Riverton’s Growing Pains
Apr 08, 2016 09:18AM ● Published by Bryan Scott
By Briana Kelley | email@example.com
South Valley - Riverton residents have a good chance of living on large lots — over 90 percent of Riverton residential areas are a quarter-acre or larger, according to a recent city report. The report comes after residents voiced concerns about recent higher-density approvals by the council.
“Only about 10 percent of our total residentially zoned acreage is higher density than one-quarter acre. And almost half of our residentially zoned acreage is one-half an acre or lower density. That’s quite low compared to other cities in the county. We can keep the more rural feel of the original Riverton, while selectively zoning in some higher densities that allow for a good diversity in housing options. This diversity allows affordability for younger couples or empty nesters and single individuals to chose Riverton as their community in which they want to live,” Councilmember Trent Staggs said.
The report compiled the total acreage of each zoned parcel. Riverton has nearly 7,800 total acres. Almost 6,000 of that is zoned residential. Of the residential acreage, 45 percent is between a quarter-acre and a half-acre and 45 percent is a half-acre or more. This includes residential half-acre to one-acre lots, agricultural five-acre lots and rural residential lots. Ten percent of residential zoning is less than a quarter acre.
Residents opposed to higher-density rezones often state similar concerns; these concerns include increased traffic, potential loss of property value, loss of privacy for homes adjacent to the rezone and loss of a rural community feel.
Riverton City Council holds a public hearing any time an applicant requests a rezone of land use. Recently the council approved a rezone that drew a number of residents concerned about the changes at the Feb. 2 council meeting. The rezone affected six acres located at 13742 South Redwood Road and changed the property zoning from commercial gateway to RM-14, allowing multifamily development at a maximum density of 12 units per acre.
“To me this is way too many units in one place,” Howard Jackson, a Riverton resident, stated at the meeting. Other residents wanted to avoid commercial and were in favor of the rezone. After extensive discussion, the council unanimously approved the rezone.
“I believe our densities are low overall. I haven’t compared them to surrounding cities, but I think we are lower than others ... I have been supportive of some of the other parcels rezoned from commercial to medium density residential. These ‘down zones’ in selective areas allow for more residents to support the businesses already in Riverton, while simultaneously allowing the remaining commercial pads to be more quickly taken down or absorbed,” Staggs said.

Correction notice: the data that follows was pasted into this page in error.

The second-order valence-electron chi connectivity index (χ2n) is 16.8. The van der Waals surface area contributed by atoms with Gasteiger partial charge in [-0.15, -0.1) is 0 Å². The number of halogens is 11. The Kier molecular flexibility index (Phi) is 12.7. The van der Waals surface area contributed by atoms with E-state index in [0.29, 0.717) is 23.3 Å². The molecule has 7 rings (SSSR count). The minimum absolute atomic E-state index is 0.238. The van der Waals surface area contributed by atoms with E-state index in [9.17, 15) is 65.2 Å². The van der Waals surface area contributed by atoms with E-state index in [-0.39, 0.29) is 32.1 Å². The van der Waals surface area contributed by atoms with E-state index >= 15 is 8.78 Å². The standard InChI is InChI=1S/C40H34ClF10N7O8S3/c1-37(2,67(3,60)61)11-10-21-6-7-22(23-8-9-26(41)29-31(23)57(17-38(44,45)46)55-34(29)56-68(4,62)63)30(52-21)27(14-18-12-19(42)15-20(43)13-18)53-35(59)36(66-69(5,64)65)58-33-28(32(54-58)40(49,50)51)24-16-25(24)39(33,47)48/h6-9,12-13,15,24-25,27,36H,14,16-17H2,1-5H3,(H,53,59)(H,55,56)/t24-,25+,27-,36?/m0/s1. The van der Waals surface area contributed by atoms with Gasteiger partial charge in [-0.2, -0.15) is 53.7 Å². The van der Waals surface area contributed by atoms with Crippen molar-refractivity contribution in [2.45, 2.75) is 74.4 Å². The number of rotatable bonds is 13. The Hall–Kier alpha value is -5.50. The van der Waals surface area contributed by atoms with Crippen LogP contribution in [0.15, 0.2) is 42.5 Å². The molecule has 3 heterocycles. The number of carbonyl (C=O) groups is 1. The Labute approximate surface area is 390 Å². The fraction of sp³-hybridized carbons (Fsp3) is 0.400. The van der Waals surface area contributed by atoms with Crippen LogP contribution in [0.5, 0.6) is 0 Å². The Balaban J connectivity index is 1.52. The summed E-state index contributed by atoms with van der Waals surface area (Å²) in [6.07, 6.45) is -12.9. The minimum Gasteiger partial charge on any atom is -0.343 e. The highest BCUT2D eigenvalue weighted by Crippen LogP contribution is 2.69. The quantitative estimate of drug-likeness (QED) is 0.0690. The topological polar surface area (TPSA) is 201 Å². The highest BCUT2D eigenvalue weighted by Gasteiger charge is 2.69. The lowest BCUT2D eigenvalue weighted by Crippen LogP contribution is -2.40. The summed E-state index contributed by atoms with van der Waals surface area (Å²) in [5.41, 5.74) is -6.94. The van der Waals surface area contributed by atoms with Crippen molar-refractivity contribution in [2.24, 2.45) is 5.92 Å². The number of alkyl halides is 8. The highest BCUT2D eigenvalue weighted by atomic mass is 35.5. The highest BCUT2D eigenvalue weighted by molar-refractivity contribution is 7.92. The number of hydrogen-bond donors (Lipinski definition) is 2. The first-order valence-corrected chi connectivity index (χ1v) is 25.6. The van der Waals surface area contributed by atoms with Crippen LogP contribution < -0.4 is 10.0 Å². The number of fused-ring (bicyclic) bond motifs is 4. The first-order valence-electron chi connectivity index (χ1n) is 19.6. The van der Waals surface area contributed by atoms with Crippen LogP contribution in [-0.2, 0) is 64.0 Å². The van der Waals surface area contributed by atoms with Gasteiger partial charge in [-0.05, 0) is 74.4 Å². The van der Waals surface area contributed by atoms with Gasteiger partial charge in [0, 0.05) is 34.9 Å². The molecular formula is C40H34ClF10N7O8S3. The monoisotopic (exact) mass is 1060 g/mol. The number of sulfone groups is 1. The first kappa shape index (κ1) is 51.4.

Other council members agree with the recent rezonings.
“As a person that grew up in Riverton and then moving on to having a family of my own, I struggled to find options in Riverton where I could live. As a council member it is important for me to have those options for my children. With that I want to see a good quality product that is attractive yet affordable and high quality; with this goal densities have to come into the discussion. I just ran into a couple that I represented in District 1 that are in the empty nesters stage of life and they told me they moved. Their youngest has been gone for a number of years and they wanted something smaller with less of a yard to take care of. My view is that Riverton needs a variety of options that can accommodate the various phases of Riverton residents’ lives so they can live, work and play within our community no matter the phase in life they are in,” Councilmember Sheldon Stewart said.
The report did not include the new 583-acre development by CenterCal, LLC and Suburban Land Reserve, Inc. (SLR). The new development will be both commercial and residential, and it is undecided at this time how dense each residential section will be. The project is set at seven residential units per acre overall, which results in approximately 3,800 new units. The new developments could potentially increase overall high-density housing 4 to 5 percent, according to Staggs.
“As for the densities in the western commercial area, I’m not happy with some of the densities, but realize I have to compromise a bit for what I do want. I am very favorable of the MVP commercial area. Again, my focus will be on the land that sits right up against homes already being lived in. I will not vote for anything if it doesn’t buffer these homes properly,” Councilmember Tricia Tingey said.
“In short, I know every city needs to have some densities, but these densities need to be properly planned and thought through. It’s not something that you just put in an empty lot because the developer thinks it will be best there. We have zoning plans and need to follow them. If they need to be updated, so be it, but people purchase houses based on those zoning plans. I believe we have been too willing to change the zone at the expense of the people already here,” Tingey said.
Despite the recent council approvals for rezones from commercial to RM-14 or residential multi-family 14 units per acre, densities remain relatively low in the city.
“Selectively downzoning from commercial to medium to high-density residential makes sense because it allows for the land to be developed and offers diversity of housing options and allows them the balance of the properties to be balanced or absorbed. [It] also allows commercial owners to have more customers. We have more people to support the businesses already there. To me, it’s more about selectively downzoning certain areas. I’m not always in favor of high-density housing,” Staggs said.